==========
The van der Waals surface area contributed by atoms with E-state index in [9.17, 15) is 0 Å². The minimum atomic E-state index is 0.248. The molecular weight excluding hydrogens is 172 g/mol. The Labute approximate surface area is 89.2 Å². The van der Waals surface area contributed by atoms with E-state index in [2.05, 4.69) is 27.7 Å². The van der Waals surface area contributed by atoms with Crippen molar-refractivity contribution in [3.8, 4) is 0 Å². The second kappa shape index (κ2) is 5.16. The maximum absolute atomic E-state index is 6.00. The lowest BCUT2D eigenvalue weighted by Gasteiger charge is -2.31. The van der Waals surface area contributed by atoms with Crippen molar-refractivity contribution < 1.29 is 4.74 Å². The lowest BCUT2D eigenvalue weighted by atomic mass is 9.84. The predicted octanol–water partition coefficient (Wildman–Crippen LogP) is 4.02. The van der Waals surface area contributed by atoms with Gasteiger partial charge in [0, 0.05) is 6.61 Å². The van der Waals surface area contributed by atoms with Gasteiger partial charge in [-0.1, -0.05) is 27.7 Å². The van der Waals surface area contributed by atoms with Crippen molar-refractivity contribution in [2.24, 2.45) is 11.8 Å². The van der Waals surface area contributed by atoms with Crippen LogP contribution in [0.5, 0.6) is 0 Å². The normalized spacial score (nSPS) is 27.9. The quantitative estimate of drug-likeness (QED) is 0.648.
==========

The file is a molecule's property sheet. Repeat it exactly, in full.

The van der Waals surface area contributed by atoms with E-state index in [9.17, 15) is 0 Å². The minimum atomic E-state index is 0.248. The molecular weight excluding hydrogens is 172 g/mol. The Labute approximate surface area is 89.2 Å². The van der Waals surface area contributed by atoms with E-state index in [2.05, 4.69) is 27.7 Å². The van der Waals surface area contributed by atoms with Crippen molar-refractivity contribution in [3.8, 4) is 0 Å². The second kappa shape index (κ2) is 5.16. The maximum absolute atomic E-state index is 6.00. The lowest BCUT2D eigenvalue weighted by Gasteiger charge is -2.31. The van der Waals surface area contributed by atoms with Crippen molar-refractivity contribution < 1.29 is 4.74 Å². The lowest BCUT2D eigenvalue weighted by atomic mass is 9.84. The predicted octanol–water partition coefficient (Wildman–Crippen LogP) is 4.02. The van der Waals surface area contributed by atoms with Gasteiger partial charge in [0, 0.05) is 6.61 Å². The van der Waals surface area contributed by atoms with Gasteiger partial charge in [-0.1, -0.05) is 27.7 Å². The van der Waals surface area contributed by atoms with Crippen molar-refractivity contribution in [2.24, 2.45) is 11.8 Å². The van der Waals surface area contributed by atoms with Crippen LogP contribution in [0.5, 0.6) is 0 Å². The normalized spacial score (nSPS) is 27.9. The quantitative estimate of drug-likeness (QED) is 0.648.